AKROTIRI - The buried prehistoric city

By: Mimika Kriga, Archaeologist
The Greek island of Santorini is among the most well known destinations for tourists. It has inspired, and still does, many photographers and painters with its magical blue hues, breathtaking sunsets and whitewashed villages. The island is situated next to a live volcano and a caldera, a basin of very deep sea water. The basin was shaped when the volcano erupted around 1650 B.C.

Santorini is unique not only because of its serene heavenly beauty, but for its archaeological site located in the southern part of the island. The promontory of Akrotiri is the location of a settlement of the Late Bronze Age (1700- 1650 B.C.). When the nearby volcano exploded, it spewed forth volcanic materials (pumice and volcanic ash) and buried the contents of Akrotiri. The site was never inhabited again.

Akrotiri is one of the most important archaeological sites all over the world, as it mirrors the high level of preservation found at Pompeii. It is a real prehistoric city buried under tons of pumice and volcanic ash, found almost intact the way it used to be before the fatal volcanic eruption that caused its end. Visually, Akrotiri looks like a snap shot of a deserted city.

The city flourished around the mid 17th century B.C. and its life ended suddenly, when the nearby volcano erupted and covered the whole island with pumice and volcanic ash and sank the other half of it. It is then, that the island got its crescent- shaped shape with the vocano- crater island in the middle.

The buildings of various types standing right in front of the visitor (villas/mansions, block buildings, buildings of public use, storerooms and shops), the big and small interconnecting streets, the open squares, the sewage system, possibly the drainage system and many other characteristic architectural features exist in Akrotiri the way they were 3500 years ago, when the city was in use.

Some of the buildings stand at a height of three floors, and their windows and doors are still visible, as their frames were made of wood. Since the wood left its negative print and a hole in the volcanic pumice, which became visible during excavations, the conservators could use a technique of throwing gypsum in the form of fluid in the hole. When it dries, the gypsum turns into a cast of the initial frame.

The people of this city were building their houses with stones of volcanic origin, big and small, or of cut blocks of volcanic stones. They were strengthening their constructions against earthquakes with wooden beams and they were placing schist flagstones in some of their floors or beaten earth, while they were covering their streets with cobblestones. Within the houses, we see still today the prints of wooden shelves, clay partition walls, built constructions of brick, even cupboards.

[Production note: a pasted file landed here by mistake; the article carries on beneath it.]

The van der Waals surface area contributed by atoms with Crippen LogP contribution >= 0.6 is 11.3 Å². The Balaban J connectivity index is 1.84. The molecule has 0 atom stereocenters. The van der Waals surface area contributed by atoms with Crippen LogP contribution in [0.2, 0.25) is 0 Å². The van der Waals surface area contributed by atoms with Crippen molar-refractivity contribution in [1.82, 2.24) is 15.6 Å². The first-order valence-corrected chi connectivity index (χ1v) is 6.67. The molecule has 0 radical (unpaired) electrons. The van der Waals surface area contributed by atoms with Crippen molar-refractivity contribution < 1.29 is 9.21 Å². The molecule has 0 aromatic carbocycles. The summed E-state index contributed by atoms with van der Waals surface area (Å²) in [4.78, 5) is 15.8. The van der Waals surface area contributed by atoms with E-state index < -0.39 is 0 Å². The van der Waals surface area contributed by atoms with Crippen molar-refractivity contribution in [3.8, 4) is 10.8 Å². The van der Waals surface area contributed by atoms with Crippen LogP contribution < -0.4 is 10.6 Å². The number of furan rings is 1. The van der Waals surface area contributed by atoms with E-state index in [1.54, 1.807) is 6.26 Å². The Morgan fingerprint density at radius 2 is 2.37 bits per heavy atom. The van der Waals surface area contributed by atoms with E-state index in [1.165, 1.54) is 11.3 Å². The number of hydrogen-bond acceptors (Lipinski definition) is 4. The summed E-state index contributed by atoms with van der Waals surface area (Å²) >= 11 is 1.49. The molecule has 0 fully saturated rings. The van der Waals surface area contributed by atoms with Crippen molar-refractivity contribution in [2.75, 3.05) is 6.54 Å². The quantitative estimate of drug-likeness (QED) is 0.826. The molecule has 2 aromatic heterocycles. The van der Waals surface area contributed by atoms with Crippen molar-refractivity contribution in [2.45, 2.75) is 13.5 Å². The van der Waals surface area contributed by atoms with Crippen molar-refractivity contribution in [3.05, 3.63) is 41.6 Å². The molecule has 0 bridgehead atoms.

In the houses still stand frescoes (wet lime plaster on which they were drawing) of unique importance, as they show a number of scenes (human figures in procession or daily activities, an imposing seated female goddess, rocky landscapes, mythical animals, children boxing, swallows and ducks, animals, objects), which they used to cover a good number of walls and it is for sure that their existence had a certain symbolism. Their clay vases are so vividly painted and well preserved, that most of them are still intact, with no difference from the moment they were in use. The potters of that time liked the decorative motives on their vases (crocuses, lilies, dolphins, ibexes, bulls, griffins, beans, objects etc.).

The inhabitants of Akrotiri were also working with bronze, as we find metal vessels (bronze basins, jugs, open bowls, etc.), lead weights and some bronze weapons. In general, this was a society living in prosperity, which ended suddenly.

For me, I have been living and working at Akrotiri as an archaeologist for the past 4 years. It was and still is an experience of a lifetime. I have gained much scientific knowledge by working here, and many new ideas about the site and the everyday life in the islands of the Aegean Sea. Living at Akrotiri has allowed me to ponder more clearly the map of the ancient city. The daily visual contact with the area has helped me see that the small streets that cross each other and open in small squares, the small windows, doors, and the flat roofs, are similar to the houses of the Cycladic traditional architecture, in that they were a protection against the piracy at all times.

Akrotiri is also a great school for life and human personalities, as I had to live and work with the same people for four years. For us it was like playing in a reality game with no cameras around: everyone waking up at 7.00 a.m., getting ready for work, working together in the excavation trenches till 3.00 p.m., eating lunch together at the excavation cafeteria, resting, returning to the trenches and then going out for beer together. After a while living together stops being exciting and the problems of close quarters start. But after all these experiences we get along with each other successfully, because we know each other very well, in the good and the bad, like family members of perhaps a marriage.

As I come from Athens, I grew up in the city, and so I never had the experience of life in the nature. Now, I enjoy looking at the sea and the moon and thinking in the silence of the night. At the same time, I enjoy an escape from the stress that Athens causes and the hectic way of life we all experience in a modern city.